From John Horgan DUBLIN, Sunday THE Irish Hierarchy has
been urged to appoint a national chaplain for Ireland's gypsy population, which is overwhelmingly Catholic. A Government Report, issued this week, calls on the hierarchy to take a special interest in the problems of itinerants, and of their families.
The Report was prepared by a ten-man commission which studied the conditions under which gypsies lived in several other European countries, int-Iodine the Netherlands. There, they consulted with Fr. Theodore Swartkreis, Dean of Haarlem and Netherlands Correspondent of the CATHOLIC HERALD.
Fr. Swartkrcis later visited Ireland and took part in some of the commission's discussions.
Gypsies in Ireland, the report states. are devout but irregular churchgoers like those in the Netherlands. There are few genuine "Romanies" among them, and all but 30 of the 6,000 counted in the last census said they were Catholics.
Most of them live in impoverished conditions, but some, with cars and modern caravans, are thought to be reasonably wealthy.
Instruction As fat as Catholic families arc concerned. parents see to it that their children receive the Sacraments of baptism, penance. Holy Communion and Confirmation, and go to some trouble to enable them to obtain the necessary instruction by remaining long enough in the vicinity of schools and convents where the children can he instructed.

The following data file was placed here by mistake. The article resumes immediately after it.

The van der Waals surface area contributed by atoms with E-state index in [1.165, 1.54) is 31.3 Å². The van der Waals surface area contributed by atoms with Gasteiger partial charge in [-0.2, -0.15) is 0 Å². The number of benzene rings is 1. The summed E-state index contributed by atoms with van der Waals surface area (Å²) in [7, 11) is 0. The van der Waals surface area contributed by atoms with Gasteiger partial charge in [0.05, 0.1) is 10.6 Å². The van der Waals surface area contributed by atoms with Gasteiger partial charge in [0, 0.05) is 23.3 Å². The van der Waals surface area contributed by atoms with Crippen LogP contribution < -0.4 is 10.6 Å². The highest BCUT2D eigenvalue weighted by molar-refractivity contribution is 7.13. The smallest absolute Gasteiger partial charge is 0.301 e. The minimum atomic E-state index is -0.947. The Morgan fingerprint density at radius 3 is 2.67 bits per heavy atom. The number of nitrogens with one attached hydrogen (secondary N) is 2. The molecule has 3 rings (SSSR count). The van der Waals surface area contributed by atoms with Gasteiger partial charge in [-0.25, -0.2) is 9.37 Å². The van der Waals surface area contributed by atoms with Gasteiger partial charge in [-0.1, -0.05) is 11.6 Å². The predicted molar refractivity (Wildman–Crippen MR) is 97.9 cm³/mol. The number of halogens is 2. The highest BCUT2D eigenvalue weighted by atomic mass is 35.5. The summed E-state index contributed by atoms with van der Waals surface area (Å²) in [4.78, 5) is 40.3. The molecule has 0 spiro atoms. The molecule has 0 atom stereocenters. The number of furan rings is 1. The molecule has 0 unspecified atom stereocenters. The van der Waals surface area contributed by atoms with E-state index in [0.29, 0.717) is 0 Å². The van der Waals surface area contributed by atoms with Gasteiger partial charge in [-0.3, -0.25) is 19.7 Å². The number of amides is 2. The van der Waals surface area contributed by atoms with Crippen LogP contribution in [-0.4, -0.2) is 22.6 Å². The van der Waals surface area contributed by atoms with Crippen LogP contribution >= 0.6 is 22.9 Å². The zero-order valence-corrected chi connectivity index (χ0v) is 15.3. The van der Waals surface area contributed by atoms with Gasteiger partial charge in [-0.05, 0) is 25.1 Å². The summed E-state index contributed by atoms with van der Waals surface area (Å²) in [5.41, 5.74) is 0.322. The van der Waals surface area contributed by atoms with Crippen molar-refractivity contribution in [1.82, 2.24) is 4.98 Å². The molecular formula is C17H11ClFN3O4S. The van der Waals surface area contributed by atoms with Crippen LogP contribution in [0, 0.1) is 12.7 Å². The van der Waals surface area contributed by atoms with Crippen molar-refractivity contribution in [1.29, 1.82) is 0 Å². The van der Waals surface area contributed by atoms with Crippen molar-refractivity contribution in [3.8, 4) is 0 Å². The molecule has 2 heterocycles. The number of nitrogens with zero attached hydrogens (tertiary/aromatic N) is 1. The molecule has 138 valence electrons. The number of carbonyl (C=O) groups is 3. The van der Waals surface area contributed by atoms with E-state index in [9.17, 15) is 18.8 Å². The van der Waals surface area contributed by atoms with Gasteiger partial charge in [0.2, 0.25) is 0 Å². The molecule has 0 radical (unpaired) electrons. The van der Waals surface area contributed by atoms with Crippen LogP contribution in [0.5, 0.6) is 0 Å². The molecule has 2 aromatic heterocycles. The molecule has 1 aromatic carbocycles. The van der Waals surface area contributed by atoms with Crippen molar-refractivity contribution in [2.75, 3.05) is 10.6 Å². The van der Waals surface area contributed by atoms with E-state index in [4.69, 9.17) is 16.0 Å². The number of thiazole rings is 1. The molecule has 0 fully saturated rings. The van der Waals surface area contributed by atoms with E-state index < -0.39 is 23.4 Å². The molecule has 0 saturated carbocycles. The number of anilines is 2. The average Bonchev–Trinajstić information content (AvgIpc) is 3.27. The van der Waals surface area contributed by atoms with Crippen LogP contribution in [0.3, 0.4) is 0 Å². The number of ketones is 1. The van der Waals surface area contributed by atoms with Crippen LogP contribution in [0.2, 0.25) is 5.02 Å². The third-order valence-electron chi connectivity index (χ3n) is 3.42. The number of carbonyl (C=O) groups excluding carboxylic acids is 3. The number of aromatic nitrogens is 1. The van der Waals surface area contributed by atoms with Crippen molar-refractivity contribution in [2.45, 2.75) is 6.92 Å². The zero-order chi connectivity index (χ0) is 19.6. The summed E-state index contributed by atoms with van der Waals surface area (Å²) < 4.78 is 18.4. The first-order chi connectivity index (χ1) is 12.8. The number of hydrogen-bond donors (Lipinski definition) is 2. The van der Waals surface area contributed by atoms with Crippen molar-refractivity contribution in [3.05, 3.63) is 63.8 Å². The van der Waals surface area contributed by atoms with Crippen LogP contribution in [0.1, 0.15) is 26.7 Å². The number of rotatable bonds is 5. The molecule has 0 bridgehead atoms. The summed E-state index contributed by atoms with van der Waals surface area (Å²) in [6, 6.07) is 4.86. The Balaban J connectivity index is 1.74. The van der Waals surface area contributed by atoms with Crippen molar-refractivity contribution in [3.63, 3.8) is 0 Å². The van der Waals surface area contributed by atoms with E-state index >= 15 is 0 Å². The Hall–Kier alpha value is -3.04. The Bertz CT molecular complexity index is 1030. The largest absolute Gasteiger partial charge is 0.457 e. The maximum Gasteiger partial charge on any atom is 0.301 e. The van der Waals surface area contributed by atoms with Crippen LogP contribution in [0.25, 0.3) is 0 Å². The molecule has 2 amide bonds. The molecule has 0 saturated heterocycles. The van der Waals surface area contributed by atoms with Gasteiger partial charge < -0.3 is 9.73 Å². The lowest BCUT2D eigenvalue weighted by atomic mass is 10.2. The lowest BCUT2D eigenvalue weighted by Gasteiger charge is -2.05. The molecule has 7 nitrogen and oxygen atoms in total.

"The Legion of Mary." adds the report, "is very active in this Mc!. and the police refrain from moving on families who remain in one place for this purpose".
The marriage tie between itinerants is not apparently any weaker than it is in other Catholic marriages and. while husband and wife quarrels and beatings are not uncommon. there arc few desertions. The high standard of sexual morality amone travelling families is also emphasised.
The report. which is now being studied by the Government. also contains proposals for the establishment of recognised camping sites for itinerants throughout the country. and condemns the "prevalent hostile attitude" of the settled normlation towards the gypsies. This.git says. is uncharacteristic of the country.
It aims at the eventual absorption of the majority of the travelling people into the settled community, and says that many of them. particularly the girls and women. have expressed a desire to settle down.
The commission was set up three years ago by the Minister for Justice, Mr. Charles llaughey. who remarked at the time that "the humblest itinerant is entitled to a place in the sun and a share in the benefits of our society. His fundamental rights as an individual and his religious beliefs are sacred and i nal ien able".
One of the members of the commission was Fr. Thomas Fehily, then Director of Dublin's Institute of Catholic Sociology. He has since been succeeded by Fr. L. Carey.